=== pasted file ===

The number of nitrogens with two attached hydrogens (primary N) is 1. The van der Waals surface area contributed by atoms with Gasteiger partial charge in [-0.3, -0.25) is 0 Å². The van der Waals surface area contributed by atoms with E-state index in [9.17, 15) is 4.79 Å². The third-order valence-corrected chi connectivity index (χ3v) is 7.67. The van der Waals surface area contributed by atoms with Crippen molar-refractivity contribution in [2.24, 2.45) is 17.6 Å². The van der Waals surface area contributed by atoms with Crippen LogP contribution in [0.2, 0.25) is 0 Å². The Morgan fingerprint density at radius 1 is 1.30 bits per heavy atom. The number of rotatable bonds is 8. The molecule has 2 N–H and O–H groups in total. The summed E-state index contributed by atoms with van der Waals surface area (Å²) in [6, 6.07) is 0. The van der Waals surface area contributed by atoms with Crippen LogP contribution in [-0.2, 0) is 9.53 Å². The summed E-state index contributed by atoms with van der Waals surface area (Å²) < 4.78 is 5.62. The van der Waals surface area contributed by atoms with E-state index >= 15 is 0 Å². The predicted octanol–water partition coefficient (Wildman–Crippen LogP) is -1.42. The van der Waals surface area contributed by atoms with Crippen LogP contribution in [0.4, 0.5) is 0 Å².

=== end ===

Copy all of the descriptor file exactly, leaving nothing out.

The number of nitrogens with two attached hydrogens (primary N) is 1. The van der Waals surface area contributed by atoms with Gasteiger partial charge in [-0.3, -0.25) is 0 Å². The van der Waals surface area contributed by atoms with E-state index in [9.17, 15) is 4.79 Å². The third-order valence-corrected chi connectivity index (χ3v) is 7.67. The van der Waals surface area contributed by atoms with Crippen molar-refractivity contribution in [2.24, 2.45) is 17.6 Å². The van der Waals surface area contributed by atoms with Crippen LogP contribution in [0.2, 0.25) is 0 Å². The Morgan fingerprint density at radius 1 is 1.30 bits per heavy atom. The number of rotatable bonds is 8. The molecule has 2 N–H and O–H groups in total. The summed E-state index contributed by atoms with van der Waals surface area (Å²) in [6, 6.07) is 0. The van der Waals surface area contributed by atoms with Crippen LogP contribution in [-0.2, 0) is 9.53 Å². The summed E-state index contributed by atoms with van der Waals surface area (Å²) < 4.78 is 5.62. The van der Waals surface area contributed by atoms with E-state index >= 15 is 0 Å². The predicted octanol–water partition coefficient (Wildman–Crippen LogP) is -1.42. The van der Waals surface area contributed by atoms with Crippen LogP contribution in [0.4, 0.5) is 0 Å².